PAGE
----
If you want to join the Open Source movement, hop aboard an electric car for a ride. Or so says Tesla. Yesterday they opened their patents to all. Their press release begins with a dramatic statement, “Yesterday, there was a wall of Tesla patents in the lobby of our Palo Alto headquarters. That is no longer the case. They have been removed, in the spirit of the open source movement.”
Last year, Harper Lee, author of “To Kill a Mockingbird,” filed a trademark infringement lawsuit against the Monroe County Heritage Museum in Monroeville, Alabama. The suit claimed unauthorized use of Lee’s name on souvenirs sold by the museum.
Microsoft recently paid between $150 and $200 million (based on different press reports) to acquire the Osterhout Design Group. The purpose for the acquisition was Osterhout’s treasure trove of “wearable computer” patents.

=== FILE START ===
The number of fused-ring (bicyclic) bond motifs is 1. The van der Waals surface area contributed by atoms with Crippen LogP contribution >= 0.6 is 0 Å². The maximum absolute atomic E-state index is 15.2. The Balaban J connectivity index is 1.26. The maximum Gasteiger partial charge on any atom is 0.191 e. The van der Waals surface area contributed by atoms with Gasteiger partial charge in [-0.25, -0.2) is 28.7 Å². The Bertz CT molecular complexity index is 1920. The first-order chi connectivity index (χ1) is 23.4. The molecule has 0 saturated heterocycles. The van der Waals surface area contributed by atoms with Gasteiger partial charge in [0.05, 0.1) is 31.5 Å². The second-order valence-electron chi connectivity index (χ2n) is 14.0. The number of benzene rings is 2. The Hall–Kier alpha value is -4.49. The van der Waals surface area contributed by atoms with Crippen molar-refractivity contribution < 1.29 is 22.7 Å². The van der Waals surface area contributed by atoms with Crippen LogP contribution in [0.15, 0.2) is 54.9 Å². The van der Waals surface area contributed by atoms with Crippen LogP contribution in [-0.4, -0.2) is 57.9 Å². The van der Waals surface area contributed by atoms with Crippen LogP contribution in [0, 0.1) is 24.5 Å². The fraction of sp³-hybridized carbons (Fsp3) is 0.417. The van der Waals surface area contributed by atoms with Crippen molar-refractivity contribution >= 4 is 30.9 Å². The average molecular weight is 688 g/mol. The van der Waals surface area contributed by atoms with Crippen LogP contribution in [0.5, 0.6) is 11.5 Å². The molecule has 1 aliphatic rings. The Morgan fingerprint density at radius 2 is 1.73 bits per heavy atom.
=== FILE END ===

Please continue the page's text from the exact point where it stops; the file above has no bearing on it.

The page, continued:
As the litigation drags on between Apple and Samsung and each side accuses the other of various acts of infringement, every once in a while an interesting bit of information comes to light. This month, Apple explained that it is entitled to $2.2 billion in damages because of...timing.
Remember the toymakers who used a Beastie Boys song without permission and then filed suit against the band when they were asked to stop using the song? (see "GoldieBlox and the Three Beasties").
GoldieBlox had argued that their usage of the Beastie Boys' song "Girls" was fair use because it was a "parody" - actually, that they intended it to transform the song into "a powerful anthem for girls" (with an accompanying video that, conveniently, features little girls playing with GoldieBlox products).